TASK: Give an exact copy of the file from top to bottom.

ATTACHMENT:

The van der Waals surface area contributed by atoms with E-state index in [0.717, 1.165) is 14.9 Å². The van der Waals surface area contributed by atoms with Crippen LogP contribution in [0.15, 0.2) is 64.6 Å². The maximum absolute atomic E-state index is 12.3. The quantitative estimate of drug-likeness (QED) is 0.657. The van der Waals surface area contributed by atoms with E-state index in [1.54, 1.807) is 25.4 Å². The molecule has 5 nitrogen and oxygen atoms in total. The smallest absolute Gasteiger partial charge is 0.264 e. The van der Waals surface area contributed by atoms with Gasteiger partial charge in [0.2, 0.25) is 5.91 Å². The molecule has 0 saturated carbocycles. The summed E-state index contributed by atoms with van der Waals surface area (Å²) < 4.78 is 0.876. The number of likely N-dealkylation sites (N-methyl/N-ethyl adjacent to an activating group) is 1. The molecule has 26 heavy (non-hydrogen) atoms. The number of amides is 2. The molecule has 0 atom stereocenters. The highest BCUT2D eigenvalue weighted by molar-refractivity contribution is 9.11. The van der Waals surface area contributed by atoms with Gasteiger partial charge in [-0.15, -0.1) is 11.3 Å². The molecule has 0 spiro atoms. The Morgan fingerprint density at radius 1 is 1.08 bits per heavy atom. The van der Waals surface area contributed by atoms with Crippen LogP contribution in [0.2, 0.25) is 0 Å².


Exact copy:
The van der Waals surface area contributed by atoms with E-state index in [0.717, 1.165) is 14.9 Å². The van der Waals surface area contributed by atoms with Crippen LogP contribution in [0.15, 0.2) is 64.6 Å². The maximum absolute atomic E-state index is 12.3. The quantitative estimate of drug-likeness (QED) is 0.657. The van der Waals surface area contributed by atoms with E-state index in [1.54, 1.807) is 25.4 Å². The molecule has 5 nitrogen and oxygen atoms in total. The smallest absolute Gasteiger partial charge is 0.264 e. The van der Waals surface area contributed by atoms with Gasteiger partial charge in [0.2, 0.25) is 5.91 Å². The molecule has 0 saturated carbocycles. The summed E-state index contributed by atoms with van der Waals surface area (Å²) < 4.78 is 0.876. The number of likely N-dealkylation sites (N-methyl/N-ethyl adjacent to an activating group) is 1. The molecule has 26 heavy (non-hydrogen) atoms. The number of amides is 2. The molecule has 0 atom stereocenters. The highest BCUT2D eigenvalue weighted by molar-refractivity contribution is 9.11. The van der Waals surface area contributed by atoms with Gasteiger partial charge in [-0.15, -0.1) is 11.3 Å². The molecule has 0 spiro atoms. The Morgan fingerprint density at radius 1 is 1.08 bits per heavy atom. The van der Waals surface area contributed by atoms with Crippen LogP contribution in [0.2, 0.25) is 0 Å².